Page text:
Volcanic mountains are mountains that form when molten rock erupts onto the earth's surface. They can either form on land or in the ocean. The Cascade Range in Washington, Oregon and northern California is composed of volcanic mountains. Some of the largest volcanic mountains are found along divergent boundaries, which form the mid-ocean ridges. The mid-ocean ridges have huge volcanic mountain chains that run through the Atlantic, Pacific and Indian Oceans. The mountains in the mid-ocean ridges can actually grow tall enough to create islands such as Iceland or the Azores. Other volcanic mountains can form over hot spots, which are pockets of magma beneath the crust that erupt onto earth's surface. The Hawaiian Islands are actually the tops of really high volcanic islands that have formed over a hot spot on the sea floor. The main Hawiian island is actually a volcano that is about 9 km above the ocean floor, with a base that is about 160 km wide. Almost 4 km of this island is above sea level. Folded mountains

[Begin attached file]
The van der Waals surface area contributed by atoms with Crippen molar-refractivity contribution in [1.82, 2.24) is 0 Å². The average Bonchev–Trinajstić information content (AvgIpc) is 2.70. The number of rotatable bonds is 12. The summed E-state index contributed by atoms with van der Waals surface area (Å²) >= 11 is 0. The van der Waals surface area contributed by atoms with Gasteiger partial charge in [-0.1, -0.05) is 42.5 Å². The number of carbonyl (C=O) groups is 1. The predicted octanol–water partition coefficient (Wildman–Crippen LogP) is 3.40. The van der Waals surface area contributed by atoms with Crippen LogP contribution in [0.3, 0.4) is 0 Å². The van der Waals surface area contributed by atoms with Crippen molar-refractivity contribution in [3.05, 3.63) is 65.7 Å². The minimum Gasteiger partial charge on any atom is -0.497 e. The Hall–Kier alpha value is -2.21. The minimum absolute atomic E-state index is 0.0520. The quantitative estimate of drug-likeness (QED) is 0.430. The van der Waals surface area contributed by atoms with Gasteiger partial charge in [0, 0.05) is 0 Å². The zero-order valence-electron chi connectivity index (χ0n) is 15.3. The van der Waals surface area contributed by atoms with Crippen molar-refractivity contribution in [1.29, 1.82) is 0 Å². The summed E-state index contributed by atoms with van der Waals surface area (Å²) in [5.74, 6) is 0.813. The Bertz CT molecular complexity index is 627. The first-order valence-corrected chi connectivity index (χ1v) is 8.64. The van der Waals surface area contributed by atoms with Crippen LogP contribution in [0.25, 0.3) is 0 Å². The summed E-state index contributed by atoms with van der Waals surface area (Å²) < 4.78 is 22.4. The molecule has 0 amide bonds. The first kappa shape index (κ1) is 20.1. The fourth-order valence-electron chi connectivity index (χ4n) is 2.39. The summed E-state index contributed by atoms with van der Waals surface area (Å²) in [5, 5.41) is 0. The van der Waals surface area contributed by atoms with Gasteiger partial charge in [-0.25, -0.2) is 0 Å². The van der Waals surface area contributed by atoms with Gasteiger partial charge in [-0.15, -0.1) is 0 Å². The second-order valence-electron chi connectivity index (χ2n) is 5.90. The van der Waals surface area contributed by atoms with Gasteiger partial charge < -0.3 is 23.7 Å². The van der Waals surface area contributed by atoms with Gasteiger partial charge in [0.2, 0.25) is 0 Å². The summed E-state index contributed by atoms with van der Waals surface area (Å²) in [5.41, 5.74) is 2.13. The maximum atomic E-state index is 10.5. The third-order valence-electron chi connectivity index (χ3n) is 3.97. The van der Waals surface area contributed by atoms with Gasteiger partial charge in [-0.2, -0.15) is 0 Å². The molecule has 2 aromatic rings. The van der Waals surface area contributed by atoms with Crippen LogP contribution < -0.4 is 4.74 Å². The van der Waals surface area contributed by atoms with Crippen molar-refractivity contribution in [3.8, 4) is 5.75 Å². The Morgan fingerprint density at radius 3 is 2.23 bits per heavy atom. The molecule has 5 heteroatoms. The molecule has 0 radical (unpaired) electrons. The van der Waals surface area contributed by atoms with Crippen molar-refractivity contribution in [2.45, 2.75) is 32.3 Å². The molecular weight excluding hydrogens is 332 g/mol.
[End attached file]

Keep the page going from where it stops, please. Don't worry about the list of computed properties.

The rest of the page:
Folded mountains make up some of the highest mountains in the world. Folded mountains commonly form along boundaries, where 2 continents are colliding. They tend to look like an accordion. Some really complex folds can be found in parts of the Alps, Himalayas, Appalachians, and Russia's Ural Mountains. These long mountain chains also show extensive signs of folding. block mountains
block mountains are formed when parts of the earth's crust has been broken off into large block mountains are formed when two simultaneous blocks of land rise above or fall down leaving its middle part behind, when magma pushes up and forces top layers of rock (elastic) up with it. An example is the Flinders Ranges in South Australia. Domed mountains, although have broken (plasic) and move up as a 'chunk'.A fault block mountain is a mountain or range formed as a horst when it was elevated between parallel normal faults. A horst is the raised fault block bounded by normal faults.
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